The dedicated IP address gives you your own IP address that you don’t share with anyone else. This makes it impossible for a third party to find out that you’re using a VPN.
Port forwarding lets you enable access to your device for things like hosting while keeping your connection secure. DDoS protection ensures that your connection is secure from a Distributed Denial of Service (DDoS) cyberattack.
DDoS protection is the most expensive add-on, and quite frankly it’s something that should be included as part of the subscription, like ExpressVPN and NordVPN do. These services advertise it as an option best suited for gamers and online businesses, but the truth is, everyone can benefit from it and it should be included at no extra cost.
There is also a split tunneling feature that enables you to decide which apps and connections will be routed through the VPN and which ones will use your regular connection. We like the ease of use PureVPN offers — the functionality is accessible from the settings menu, and you can add any apps you want to use with it.
PureVPN Features Overview
|Payment methods||PayPal, Credit card, Google Pay|
|Supports split tunneling|
|Free trial available||7 days|
|Worldwide server amount||6500|
|Desktop OSes||Windows, MacOS|
|Mobile OSes||Android, iOS|
|Browser extensions||Chrome, Firefox, Edge|
|Can be installed on routers|
|Can access Netflix US|
|Can access BBC iPlayer|
|Can access Hulu|
|Can access Amazon Prime Video|
|VPN protocols available||IPSec, OpenVPN, PPTP, L2TP, SSTP, IKEv2|
|Enabled at device startup|
|Passed DNS leak test|
|Malware/ad blocker included|
As far as pricing goes, PureVPN is no different than most VPN providers. You get a monthly plan that is very obviously overpriced in an attempt to push you toward a longer commitment. If you do want to subscribe for a longer period of time, though, that price drops dramatically.
The monthly plan comes in at $10.95 per month, which is dangerously close to ExpressVPN’s prices, which costs $12.95 monthly and performs much better in almost every possible way (as you can read in our PureVPN vs ExpressVPN piece).
The yearly and the two-year plan have prices at $3.74 per month and $2.91, respectively, so they’re significantly more affordable than the monthly plan. If you do want to go for PureVPN, these are the plans you should be looking at.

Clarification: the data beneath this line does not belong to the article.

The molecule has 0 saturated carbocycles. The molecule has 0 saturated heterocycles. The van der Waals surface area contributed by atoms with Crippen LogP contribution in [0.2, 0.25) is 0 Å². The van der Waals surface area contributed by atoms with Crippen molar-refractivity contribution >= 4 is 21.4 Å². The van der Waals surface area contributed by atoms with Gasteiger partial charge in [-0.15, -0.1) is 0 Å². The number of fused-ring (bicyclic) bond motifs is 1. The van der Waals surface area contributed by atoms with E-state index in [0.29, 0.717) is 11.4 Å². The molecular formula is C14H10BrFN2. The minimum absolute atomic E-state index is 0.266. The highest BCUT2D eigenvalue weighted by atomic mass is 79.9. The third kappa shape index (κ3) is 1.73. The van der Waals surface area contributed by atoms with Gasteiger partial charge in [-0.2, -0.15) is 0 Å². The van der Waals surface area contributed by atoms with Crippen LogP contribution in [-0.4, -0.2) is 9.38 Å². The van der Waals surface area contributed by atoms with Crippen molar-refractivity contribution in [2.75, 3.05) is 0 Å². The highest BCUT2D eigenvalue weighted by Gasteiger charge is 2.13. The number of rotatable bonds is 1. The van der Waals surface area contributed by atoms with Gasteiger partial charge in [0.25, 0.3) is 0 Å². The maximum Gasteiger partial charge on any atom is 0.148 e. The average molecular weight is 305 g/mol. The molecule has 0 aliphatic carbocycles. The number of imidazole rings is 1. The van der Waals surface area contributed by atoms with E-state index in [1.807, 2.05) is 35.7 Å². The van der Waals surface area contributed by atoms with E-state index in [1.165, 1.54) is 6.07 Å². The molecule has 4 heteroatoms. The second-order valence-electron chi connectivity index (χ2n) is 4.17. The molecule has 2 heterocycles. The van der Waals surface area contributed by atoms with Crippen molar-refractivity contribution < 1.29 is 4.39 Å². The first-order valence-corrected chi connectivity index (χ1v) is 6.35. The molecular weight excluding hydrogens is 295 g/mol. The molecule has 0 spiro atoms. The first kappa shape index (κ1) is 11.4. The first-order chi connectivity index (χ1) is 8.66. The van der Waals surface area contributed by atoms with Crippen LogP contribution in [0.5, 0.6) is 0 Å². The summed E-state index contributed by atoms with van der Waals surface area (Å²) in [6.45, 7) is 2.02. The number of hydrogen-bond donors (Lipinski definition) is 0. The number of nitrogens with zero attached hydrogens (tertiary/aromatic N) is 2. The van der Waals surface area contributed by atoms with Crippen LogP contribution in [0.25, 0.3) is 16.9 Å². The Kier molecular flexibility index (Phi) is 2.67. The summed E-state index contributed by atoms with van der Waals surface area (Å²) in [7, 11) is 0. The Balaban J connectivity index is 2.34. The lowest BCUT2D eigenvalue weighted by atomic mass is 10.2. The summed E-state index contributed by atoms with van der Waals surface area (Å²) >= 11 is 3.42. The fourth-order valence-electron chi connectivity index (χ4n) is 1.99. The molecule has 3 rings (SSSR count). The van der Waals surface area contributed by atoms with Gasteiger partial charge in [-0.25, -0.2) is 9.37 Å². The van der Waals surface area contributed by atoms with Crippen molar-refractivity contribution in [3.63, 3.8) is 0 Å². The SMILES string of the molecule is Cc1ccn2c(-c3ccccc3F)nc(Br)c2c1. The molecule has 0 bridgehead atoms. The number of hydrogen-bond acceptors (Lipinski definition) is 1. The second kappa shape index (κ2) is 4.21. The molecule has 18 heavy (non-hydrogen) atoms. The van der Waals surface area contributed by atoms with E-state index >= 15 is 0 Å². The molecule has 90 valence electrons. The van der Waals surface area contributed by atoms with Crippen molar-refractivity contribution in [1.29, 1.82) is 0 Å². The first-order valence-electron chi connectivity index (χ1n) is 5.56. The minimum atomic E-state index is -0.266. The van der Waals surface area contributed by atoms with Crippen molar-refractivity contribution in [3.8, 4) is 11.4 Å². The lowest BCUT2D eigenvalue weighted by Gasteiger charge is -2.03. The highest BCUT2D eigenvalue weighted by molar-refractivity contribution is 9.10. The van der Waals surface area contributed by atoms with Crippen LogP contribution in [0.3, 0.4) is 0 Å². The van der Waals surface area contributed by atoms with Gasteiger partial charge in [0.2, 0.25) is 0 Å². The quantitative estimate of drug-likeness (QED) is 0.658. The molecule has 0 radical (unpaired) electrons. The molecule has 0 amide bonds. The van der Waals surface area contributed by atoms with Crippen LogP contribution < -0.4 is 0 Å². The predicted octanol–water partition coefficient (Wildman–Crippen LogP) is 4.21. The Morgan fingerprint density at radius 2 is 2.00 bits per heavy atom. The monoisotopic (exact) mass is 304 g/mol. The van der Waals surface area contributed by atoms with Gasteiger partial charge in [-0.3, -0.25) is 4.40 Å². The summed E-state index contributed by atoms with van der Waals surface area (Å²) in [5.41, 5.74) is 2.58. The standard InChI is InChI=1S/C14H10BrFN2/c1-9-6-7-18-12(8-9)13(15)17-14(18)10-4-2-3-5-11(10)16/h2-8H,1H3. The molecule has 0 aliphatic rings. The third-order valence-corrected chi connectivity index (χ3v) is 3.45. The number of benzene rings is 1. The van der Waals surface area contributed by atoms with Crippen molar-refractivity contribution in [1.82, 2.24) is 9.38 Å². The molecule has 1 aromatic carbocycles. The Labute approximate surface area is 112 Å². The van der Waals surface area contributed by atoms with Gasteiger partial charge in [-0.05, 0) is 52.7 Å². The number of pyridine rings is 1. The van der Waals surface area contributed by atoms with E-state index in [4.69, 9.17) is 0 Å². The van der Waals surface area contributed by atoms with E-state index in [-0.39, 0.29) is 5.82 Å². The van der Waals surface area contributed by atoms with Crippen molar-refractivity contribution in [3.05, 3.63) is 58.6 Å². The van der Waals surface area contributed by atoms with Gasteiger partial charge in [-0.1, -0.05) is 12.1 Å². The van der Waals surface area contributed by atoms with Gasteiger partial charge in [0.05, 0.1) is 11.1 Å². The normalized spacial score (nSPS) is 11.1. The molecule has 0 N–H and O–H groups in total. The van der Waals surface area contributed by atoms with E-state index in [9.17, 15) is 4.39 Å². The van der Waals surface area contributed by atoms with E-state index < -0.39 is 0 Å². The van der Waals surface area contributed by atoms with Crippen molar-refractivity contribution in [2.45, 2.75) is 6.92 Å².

However, you should note that when your annual plan renews, the pricing goes up to $5.83 per month. Additionally, the two-year plan renews at $69.95 per year after the first 24 months — double the price.
This is all fine print on the pricing page, and we think PureVPN should be more up front with users about its long-term pricing. Other VPN services have deals like this that expire after the first year or two, but they don’t market them as normal pricing.
Each of the plans comes with a 31-day money-back guarantee, so if you change your mind, you can get your money back within that period. The Android app offered us a seven-day free trial when we first logged in, as most VPNs do. This is a mobile-only offer, but it is a nice addition nonetheless.
Remember those extra features we mentioned, like a dedicated IP address, port forwarding and DDoS protection? The monthly pricing for each varies depending on the length of your subscription.
They start at $2.99 per month for a dedicated IP, $0.99 per month for port forwarding, and $3.99 per month for DDoS protection. You can combine a dedicated IP with port forwarding for $3.49 per month. These prices remain the same with a yearly plan. Go for a two-year plan, though, and they are all cut down by half, which makes them a better value.
|Feature:||Monthly plan||Yearly plan||Two-year plan|
|Dedicated IP address||$2.99||$2.99 ($35.88 billed yearly)||$1.50 ($35.88 billed every two years)|
|Port forwarding||$0.99||$0.99 ($11.88 billed yearly)||$0.50 ($11.88 billed every two years)|